(https://www.courts.state.co.us/userfiles/file/Court_Probation/02nd_Judicial_District/Denver_District_Court/11_17_2023%20Final%20Order.pdf, Page 70, #240)

    Does the presence of protestors yelling so loud that they must be removed by force during a special session ordered by the Governor of Colorado hinder and prevent execution of the United States Constitution and thereby become labeled an insurrection? And what was the response provided by the Democrat leadership in the Colorado House? The Speaker implored all State Representatives to endorse the behavior and convened a meeting with the protestors to dialogue about their demands, even delaying voting until the dialogue was finished.

    To be clear, those protestors should not be deemed nor treated as insurrectionist, irrespective of the Court’s definition, but they should have been treated like what they were, disruptors. Every citizen in Colorado deserves to be heard, and that is why we have representatives. The voices of protestors are no more important than any of ours, but their voices were being heard because they were loud, angry, and aligned with leadership. While the disruptive protestors (or insurrectionist if you adhere to the Court’s recent definition) were not punished for their behaviors and were, in fact, encouraged, the representatives that did not share similar views with the Speaker were treated much differently.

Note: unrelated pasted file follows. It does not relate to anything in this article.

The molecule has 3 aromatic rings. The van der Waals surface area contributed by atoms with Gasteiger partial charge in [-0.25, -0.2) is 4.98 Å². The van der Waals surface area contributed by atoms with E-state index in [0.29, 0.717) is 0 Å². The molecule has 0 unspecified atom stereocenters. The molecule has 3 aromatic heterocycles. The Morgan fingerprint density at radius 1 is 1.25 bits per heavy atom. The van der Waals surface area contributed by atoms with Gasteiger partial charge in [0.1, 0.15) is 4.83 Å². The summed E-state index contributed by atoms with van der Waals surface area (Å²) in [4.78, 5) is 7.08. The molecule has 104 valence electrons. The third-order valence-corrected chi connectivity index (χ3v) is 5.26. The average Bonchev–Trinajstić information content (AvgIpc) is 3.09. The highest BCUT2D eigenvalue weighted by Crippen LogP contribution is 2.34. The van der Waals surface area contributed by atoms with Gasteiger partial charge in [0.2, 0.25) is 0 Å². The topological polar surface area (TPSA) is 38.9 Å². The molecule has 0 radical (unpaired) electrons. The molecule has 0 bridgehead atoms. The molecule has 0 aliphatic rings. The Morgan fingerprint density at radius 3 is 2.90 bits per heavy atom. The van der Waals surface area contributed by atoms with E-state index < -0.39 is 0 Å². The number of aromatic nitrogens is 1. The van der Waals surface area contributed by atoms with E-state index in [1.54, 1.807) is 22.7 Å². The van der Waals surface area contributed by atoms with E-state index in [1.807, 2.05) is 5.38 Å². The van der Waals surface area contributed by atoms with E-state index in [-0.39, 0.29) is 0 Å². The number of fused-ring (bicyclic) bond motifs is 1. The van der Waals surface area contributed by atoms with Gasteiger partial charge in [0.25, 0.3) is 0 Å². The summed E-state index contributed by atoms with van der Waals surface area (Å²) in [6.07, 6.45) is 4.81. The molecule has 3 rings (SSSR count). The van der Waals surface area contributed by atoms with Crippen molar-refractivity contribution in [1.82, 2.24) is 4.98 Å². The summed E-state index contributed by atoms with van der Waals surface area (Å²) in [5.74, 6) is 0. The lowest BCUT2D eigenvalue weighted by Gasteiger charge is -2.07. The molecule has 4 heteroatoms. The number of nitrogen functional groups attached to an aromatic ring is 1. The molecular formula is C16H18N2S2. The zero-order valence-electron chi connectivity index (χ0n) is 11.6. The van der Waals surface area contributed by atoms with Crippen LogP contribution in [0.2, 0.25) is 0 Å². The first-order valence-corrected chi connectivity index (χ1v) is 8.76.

At this point, we unfortunately began to see a repeat of what happened so often during the regular session last spring.  Representative Scott Bottoms voiced his disagreement with what the Speaker said and how she handled the situation. His reward, he was not allowed to speak at the well for the remainder of the day, which included hours of debate.  You see, in the Colorado House, free speech is only free if it fits the Speaker’s narrative.  

    Time and again Rep. Bottoms, following the rules, order, and decorum of the House, raised his hand to be acknowledged by the Speaker and share his opinions, but to no avail. He did not yell from the banister or wave flags from the balcony. He calmly raised his hand, but in the name of free speech, she used his respect for the House to silence him.  

    Remember his voice isn’t just one voice being silenced. His voice is the voice of every person within House District 15!  Over the course of five hours, Representative Bottoms raised his hand time and again, but he was openly ignored and not allowed to go to the well. He was not allowed to represent the people of House Districts 15, not because he was disorderly like the protestors but because he showed respect while challenging the Speaker’s views.